There is no official start date to the Catalonian independence movement, but one thing is for sure, Catalonia has persevered through years of being apart of a country they clearly do not want to be.
In 2008 the separatism became more deeply rooted because of the economic crash and Spanish spending cuts. The Catalan people believe that Catalonia sends too much money to other parts of Spain (because taxes are controlled by the government in Madrid.)
After years of the pro-independence movement, there was a referendum on October 1st, 2017, which was declared illegal by the Spanish Constitutional Court, and despite almost 90% of Catalan voters being pro-independence, there was only a 43% turnout.
Then, on the 27th of October, the separatists which ruled the parliament in Catalonia declared independence. This angered the government in Madrid, who dissolved Catalonian parliament and called a regional election on the 21st of December which the nationalist party won.
The division between Spain and Catalonia is clear, Catalonia wants independence and the Spanish government will not allow it. Whether or not Catalonia's different culture and language justify them to become a different country is open for debate, but an objective question that needs to be asked is the repercussions that the independence would have on Spain, Catalonia, and the world.
About 26% of Spain's exports come from Catalonia, 19% of Spain's GDP comes from Catalonia, and about 21% of foreign investment comes from Catalonia. For relatively small part of the country, from a land perspective, these numbers are large and would have negative consequences for the country of Spain, likely damaging their Spain's economy.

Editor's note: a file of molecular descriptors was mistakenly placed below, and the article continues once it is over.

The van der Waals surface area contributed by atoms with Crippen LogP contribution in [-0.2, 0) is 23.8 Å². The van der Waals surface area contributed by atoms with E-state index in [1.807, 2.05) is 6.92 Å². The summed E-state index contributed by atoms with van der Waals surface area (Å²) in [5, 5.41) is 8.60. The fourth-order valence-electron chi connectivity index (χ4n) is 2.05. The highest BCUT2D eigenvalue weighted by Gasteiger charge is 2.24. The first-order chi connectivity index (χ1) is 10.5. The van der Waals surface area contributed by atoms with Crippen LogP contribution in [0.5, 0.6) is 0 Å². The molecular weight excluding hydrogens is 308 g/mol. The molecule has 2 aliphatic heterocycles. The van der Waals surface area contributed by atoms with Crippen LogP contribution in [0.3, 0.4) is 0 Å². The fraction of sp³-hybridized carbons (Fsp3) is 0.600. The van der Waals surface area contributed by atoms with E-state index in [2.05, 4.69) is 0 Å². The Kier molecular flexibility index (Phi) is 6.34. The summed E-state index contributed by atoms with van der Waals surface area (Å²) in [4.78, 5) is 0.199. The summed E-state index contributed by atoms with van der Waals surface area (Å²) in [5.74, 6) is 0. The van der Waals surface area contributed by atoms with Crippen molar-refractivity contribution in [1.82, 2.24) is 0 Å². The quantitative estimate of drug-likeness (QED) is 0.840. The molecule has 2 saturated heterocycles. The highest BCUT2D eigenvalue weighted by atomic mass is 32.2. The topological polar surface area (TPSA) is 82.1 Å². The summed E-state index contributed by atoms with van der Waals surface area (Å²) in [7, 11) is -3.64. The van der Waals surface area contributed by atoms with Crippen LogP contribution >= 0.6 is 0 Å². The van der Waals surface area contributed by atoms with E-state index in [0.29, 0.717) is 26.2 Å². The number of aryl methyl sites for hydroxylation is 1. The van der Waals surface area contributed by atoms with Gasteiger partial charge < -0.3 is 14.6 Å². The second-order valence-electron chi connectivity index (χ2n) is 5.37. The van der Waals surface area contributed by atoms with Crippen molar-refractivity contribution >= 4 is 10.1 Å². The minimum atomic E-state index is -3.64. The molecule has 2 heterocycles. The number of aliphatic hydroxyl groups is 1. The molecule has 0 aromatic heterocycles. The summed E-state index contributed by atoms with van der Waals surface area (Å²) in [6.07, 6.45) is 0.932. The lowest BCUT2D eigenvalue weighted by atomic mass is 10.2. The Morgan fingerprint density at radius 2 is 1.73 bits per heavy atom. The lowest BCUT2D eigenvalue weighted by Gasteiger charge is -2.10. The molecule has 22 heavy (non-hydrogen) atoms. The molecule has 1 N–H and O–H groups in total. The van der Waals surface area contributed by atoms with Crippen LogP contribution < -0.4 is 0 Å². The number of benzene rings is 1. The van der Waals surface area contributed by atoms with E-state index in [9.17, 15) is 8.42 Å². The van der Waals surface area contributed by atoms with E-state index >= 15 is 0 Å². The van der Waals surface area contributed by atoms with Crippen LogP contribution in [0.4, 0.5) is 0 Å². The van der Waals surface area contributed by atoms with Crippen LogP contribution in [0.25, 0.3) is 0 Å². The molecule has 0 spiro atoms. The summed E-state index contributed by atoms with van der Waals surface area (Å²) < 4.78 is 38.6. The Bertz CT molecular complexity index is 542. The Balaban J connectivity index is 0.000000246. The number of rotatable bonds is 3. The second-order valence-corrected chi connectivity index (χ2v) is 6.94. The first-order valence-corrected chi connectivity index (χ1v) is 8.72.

No country has expressed support for Catalonia seceding from Spain so there's no promise they would be recognized by anyone as a country. The European Union stands firmly behind Spain, so if Catalonia was to become independent they would presumably not be allowed in the EU, which also would mean they would not be able to use the euro, meaning they would have to create a new currency.
If you look at Brexit as a parallel for the situation that would (presumably) occur if Catalonia got their independence, the region would, as best put by the ING economist Geoffrey Minne, "plunge the region into a long period of uncertainty and would most probably be negative for the private sector." Not only would the Spanish and Catalan government be affected but the private sector would be affected as well, which greatly motivates the Western world to not support Catalan independence.
The risks and possible consequences are very clear and very real, but how much would Catalonia risk for their independence, how far will they go until they achieve independence, and if they do, what will it mean for the rest of the world?